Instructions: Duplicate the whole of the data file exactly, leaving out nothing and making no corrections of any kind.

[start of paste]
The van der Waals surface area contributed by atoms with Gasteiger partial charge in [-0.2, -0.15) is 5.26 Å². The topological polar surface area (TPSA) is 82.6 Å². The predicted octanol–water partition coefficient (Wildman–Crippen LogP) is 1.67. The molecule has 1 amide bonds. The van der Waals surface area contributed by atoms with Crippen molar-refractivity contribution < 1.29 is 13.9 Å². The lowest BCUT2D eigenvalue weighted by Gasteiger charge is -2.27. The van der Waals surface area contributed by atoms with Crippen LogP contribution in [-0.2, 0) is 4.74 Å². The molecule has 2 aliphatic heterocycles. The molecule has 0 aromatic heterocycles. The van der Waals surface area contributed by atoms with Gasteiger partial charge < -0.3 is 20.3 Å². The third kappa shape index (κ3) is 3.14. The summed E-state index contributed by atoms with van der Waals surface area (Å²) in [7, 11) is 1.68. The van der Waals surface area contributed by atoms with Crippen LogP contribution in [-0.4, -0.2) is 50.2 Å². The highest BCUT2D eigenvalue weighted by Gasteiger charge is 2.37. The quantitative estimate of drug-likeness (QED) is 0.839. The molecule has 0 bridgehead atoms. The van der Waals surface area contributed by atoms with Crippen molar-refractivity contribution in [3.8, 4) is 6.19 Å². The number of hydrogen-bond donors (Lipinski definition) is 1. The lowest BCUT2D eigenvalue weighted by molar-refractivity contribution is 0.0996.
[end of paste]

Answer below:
The van der Waals surface area contributed by atoms with Gasteiger partial charge in [-0.2, -0.15) is 5.26 Å². The topological polar surface area (TPSA) is 82.6 Å². The predicted octanol–water partition coefficient (Wildman–Crippen LogP) is 1.67. The molecule has 1 amide bonds. The van der Waals surface area contributed by atoms with Crippen molar-refractivity contribution < 1.29 is 13.9 Å². The lowest BCUT2D eigenvalue weighted by Gasteiger charge is -2.27. The van der Waals surface area contributed by atoms with Crippen LogP contribution in [-0.2, 0) is 4.74 Å². The molecule has 2 aliphatic heterocycles. The molecule has 0 aromatic heterocycles. The van der Waals surface area contributed by atoms with Gasteiger partial charge < -0.3 is 20.3 Å². The third kappa shape index (κ3) is 3.14. The summed E-state index contributed by atoms with van der Waals surface area (Å²) in [7, 11) is 1.68. The van der Waals surface area contributed by atoms with Crippen LogP contribution in [-0.4, -0.2) is 50.2 Å². The highest BCUT2D eigenvalue weighted by Gasteiger charge is 2.37. The quantitative estimate of drug-likeness (QED) is 0.839. The molecule has 0 bridgehead atoms. The van der Waals surface area contributed by atoms with Crippen molar-refractivity contribution in [3.8, 4) is 6.19 Å². The number of hydrogen-bond donors (Lipinski definition) is 1. The lowest BCUT2D eigenvalue weighted by molar-refractivity contribution is 0.0996.